>> More History at Navy History and Heritage Command

>> More Pictures at NavSource Online

USS Colorado (1858-1876)

In October 1864, she joined the North Atlantic Blockading Squadron and cruised off the coast of North Carolina until 26 January 1865. During Colorado’s participation in the bombardment and capture of Fort Fisher from 13 to 15 January 1865, she was struck six times by enemy fire which killed one man and wounded two.

After the war she served as flagship of the European Squadron from 1865 until 1867 and from 1870 to 1873 as flagship for the RADM Rodgers squadron on the Asiatic Station. During this time she came under an unprovoked attack by Korean shore batteries then participated in a punitive expedition destroying the forts. She arrived back in New York in 1873 and after a period of decommission sailed the North Atlantic Station after which she was decommissioned for the last time in 1876.


THE GRACE LINE HISTORY

Cruise History – THE GRACE LINE – In the mid 1800s, the Irish-born Grace brothers, William Russell and Michael, established a commercial and shipping business in Callao, the port of Lima, Peru. They prospered, especially in the exporting of guano from the Chincha Islands to the United States, where this fertilizer was in considerable demand.

In 1865, leaving Michael in charge of their interests in Callao, William established the firm of W.R. Grace & Co., in New York. By 1880 he had become a leading citizen and was twice elected Mayor of New York, despite opposition from Tammany. In the 1890’s the company entered the steamship business with a line of freighters running from New York to the South American west coast via the Strait of Magellan flying the British flag.

Grace’s original British-flag ships had black hulls, white painted masts and booms, and a green stack with a black top. After the First World War successors were painted grey, with masts and booms of the usual mast color. Hulls became black again in 1928 and masts and booms reverted to white in 1932. (about 1959-60 Grace passenger ships again turned to grey hulls).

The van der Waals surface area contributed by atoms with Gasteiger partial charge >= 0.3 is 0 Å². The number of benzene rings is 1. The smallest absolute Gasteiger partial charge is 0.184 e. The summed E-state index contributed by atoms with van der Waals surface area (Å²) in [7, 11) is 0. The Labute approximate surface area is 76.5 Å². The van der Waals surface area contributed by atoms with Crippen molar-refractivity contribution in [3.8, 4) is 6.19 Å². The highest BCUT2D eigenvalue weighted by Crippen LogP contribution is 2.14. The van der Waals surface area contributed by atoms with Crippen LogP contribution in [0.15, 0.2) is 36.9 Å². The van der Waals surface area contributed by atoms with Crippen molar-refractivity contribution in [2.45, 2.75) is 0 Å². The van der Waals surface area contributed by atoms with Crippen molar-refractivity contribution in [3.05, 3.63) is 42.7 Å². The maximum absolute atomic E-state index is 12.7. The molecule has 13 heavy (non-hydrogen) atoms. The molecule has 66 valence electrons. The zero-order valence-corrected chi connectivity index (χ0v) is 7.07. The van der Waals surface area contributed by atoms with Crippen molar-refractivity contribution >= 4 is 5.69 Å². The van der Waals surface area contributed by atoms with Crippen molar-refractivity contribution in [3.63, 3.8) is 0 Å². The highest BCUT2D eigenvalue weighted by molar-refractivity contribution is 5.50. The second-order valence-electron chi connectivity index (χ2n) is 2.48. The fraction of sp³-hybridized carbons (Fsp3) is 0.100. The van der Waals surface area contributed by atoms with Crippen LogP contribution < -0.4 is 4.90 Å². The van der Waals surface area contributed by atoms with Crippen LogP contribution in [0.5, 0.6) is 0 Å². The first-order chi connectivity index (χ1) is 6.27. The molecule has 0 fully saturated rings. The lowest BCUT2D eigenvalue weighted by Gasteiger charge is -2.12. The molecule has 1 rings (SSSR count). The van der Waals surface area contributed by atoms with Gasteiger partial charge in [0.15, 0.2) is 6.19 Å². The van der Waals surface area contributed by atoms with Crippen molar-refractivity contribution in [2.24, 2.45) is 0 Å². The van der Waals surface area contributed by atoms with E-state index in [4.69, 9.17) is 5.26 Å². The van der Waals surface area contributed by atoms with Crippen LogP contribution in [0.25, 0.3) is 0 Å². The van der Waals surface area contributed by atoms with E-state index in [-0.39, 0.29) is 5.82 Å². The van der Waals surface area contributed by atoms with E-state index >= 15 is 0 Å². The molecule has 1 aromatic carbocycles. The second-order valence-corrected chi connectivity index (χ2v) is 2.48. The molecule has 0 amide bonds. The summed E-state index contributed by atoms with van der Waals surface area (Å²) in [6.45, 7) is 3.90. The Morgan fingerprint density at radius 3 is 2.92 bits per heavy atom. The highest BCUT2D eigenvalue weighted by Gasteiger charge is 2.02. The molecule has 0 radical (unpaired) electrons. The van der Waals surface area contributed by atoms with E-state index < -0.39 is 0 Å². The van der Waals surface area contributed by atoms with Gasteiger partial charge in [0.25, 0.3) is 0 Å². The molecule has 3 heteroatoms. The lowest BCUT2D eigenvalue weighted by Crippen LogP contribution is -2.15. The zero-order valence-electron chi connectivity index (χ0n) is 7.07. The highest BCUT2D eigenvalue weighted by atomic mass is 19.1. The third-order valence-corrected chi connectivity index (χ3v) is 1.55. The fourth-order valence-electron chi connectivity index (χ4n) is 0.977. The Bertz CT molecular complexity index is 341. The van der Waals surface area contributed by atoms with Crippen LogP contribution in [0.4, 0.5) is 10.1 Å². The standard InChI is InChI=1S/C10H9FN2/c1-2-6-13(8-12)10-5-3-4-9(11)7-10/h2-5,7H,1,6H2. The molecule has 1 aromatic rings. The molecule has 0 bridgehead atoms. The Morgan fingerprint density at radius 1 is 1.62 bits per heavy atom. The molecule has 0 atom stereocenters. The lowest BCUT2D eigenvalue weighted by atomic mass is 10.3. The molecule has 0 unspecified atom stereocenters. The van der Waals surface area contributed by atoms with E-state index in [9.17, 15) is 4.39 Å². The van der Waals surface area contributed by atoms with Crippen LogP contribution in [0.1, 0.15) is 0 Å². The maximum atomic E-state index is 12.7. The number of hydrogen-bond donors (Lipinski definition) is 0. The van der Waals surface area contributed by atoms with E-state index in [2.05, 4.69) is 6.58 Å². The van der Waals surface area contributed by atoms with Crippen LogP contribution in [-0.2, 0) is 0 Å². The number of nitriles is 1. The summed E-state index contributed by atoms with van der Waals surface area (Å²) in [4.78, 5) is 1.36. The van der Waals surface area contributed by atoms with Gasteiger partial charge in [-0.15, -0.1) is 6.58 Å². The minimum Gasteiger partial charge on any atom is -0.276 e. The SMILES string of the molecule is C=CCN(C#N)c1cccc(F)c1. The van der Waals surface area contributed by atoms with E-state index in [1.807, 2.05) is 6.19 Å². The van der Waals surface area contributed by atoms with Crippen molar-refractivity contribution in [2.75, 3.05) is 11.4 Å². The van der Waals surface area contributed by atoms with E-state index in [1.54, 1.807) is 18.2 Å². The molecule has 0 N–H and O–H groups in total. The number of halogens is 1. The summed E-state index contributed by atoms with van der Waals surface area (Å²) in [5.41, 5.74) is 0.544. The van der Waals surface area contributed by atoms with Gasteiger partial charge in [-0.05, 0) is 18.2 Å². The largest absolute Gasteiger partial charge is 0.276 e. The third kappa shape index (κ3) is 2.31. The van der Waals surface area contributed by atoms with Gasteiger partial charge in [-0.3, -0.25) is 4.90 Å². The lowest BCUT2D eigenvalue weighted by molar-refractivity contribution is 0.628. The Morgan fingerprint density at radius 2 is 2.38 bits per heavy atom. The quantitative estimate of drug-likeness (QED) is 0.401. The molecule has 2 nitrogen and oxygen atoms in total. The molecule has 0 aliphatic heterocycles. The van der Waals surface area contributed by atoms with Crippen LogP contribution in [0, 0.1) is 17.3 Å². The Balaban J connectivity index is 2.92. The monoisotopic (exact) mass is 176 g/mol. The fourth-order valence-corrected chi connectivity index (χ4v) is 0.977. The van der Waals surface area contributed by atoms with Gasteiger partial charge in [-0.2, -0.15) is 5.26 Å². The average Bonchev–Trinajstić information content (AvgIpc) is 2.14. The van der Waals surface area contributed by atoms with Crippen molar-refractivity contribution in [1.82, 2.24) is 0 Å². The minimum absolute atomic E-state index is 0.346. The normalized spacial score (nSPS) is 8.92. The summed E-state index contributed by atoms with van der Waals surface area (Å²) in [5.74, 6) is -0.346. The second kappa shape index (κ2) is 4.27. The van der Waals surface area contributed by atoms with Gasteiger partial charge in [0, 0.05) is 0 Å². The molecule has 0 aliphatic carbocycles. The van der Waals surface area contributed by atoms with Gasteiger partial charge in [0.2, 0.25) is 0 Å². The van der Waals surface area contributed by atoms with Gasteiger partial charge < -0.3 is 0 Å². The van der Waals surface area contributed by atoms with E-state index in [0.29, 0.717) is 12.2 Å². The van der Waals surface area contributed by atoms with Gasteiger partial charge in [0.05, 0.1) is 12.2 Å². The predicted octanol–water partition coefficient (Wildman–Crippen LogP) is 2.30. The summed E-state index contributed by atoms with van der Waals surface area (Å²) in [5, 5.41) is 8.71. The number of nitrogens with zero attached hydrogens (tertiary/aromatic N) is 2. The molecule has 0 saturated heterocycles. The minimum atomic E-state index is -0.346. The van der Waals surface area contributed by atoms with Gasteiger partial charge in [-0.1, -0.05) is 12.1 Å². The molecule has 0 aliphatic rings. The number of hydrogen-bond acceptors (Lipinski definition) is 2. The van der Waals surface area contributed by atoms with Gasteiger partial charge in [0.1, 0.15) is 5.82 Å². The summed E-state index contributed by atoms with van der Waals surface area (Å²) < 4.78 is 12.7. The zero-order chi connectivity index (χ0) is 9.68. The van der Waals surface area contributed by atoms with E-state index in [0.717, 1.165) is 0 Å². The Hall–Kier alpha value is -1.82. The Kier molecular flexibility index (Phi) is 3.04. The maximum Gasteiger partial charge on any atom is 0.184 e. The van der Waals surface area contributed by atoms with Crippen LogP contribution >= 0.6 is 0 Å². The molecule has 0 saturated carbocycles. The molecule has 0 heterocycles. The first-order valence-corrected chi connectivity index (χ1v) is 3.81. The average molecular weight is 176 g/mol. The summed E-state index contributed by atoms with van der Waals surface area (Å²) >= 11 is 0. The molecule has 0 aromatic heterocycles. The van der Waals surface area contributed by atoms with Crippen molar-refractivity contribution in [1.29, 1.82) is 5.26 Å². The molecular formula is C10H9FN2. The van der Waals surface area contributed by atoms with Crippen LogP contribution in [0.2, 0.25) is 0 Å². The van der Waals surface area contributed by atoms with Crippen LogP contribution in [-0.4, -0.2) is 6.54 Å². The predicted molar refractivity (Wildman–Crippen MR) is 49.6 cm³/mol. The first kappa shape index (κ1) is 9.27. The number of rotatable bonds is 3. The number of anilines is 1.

The early British-flag freighters all had names beginning with C, such as CACIQUE, CAPAC, CHINCHA Names which were later repeated in ships under the American flag.

Later Grace started a service from the Pacific coast of the United States to the west coast of South America, and in 1913 took delivery of the 4,826 gross ton, 400-foot Santa Cruz from William Cramp & Sons of Philadelphia for this run. She was their first American flag ship and was especially designed to carry a large deck-load of lumber, as well as 48 passengers. three boilers provided steam for a 2400 horsepower triple expansion engine, which gave her a speed of 11-12 knots. She introduced the green funnel with white band and black top which continued to be the Grace stack colors.

Grace established regular steamship service in 1893 with a subsidiary called the New York & Pacific Steamship Co., operating under the British flag because ships built outside the United States were banned from US registry until 1905. US-flag service began in 1912 with the Atlantic and Pacific Steamship Company. The activities of both companies and the parent firm were consolidated into the Grace Steamship Company beginning in 1916. The firm originally specialized in traffic to the west coast of South America then expanded into the Caribbean.

COLUSA, of 5873 gross tons and 424 feet, was also built in 1913, by Hamilton of Port Glasgow, Scotland, for the same service as the SANTA CRUZ. She was Grace’s last ship for British-flag operations. Three boilers and a quadruple expansion engine of 3500 horsepower gave her a service speed of 12 knots. She too, was built to carry large loads of lumber on deck. She had four masts at first, but was later given a fifth with a 100 ton boom, and handled fully assembled steam locomotives for the South American ports. Her 36 passenger capacity was later increased to 50.

In 1914 COLUSA was transferred to the U.S. flag and was renamed Santa Cecelia (a misspelling of CECILIA). Some of the British-flag ships were lost by enemy action, and only two were left at the end of the first world war. Grace also operated a cargo service from Seattle to Chile with way calls along the coast.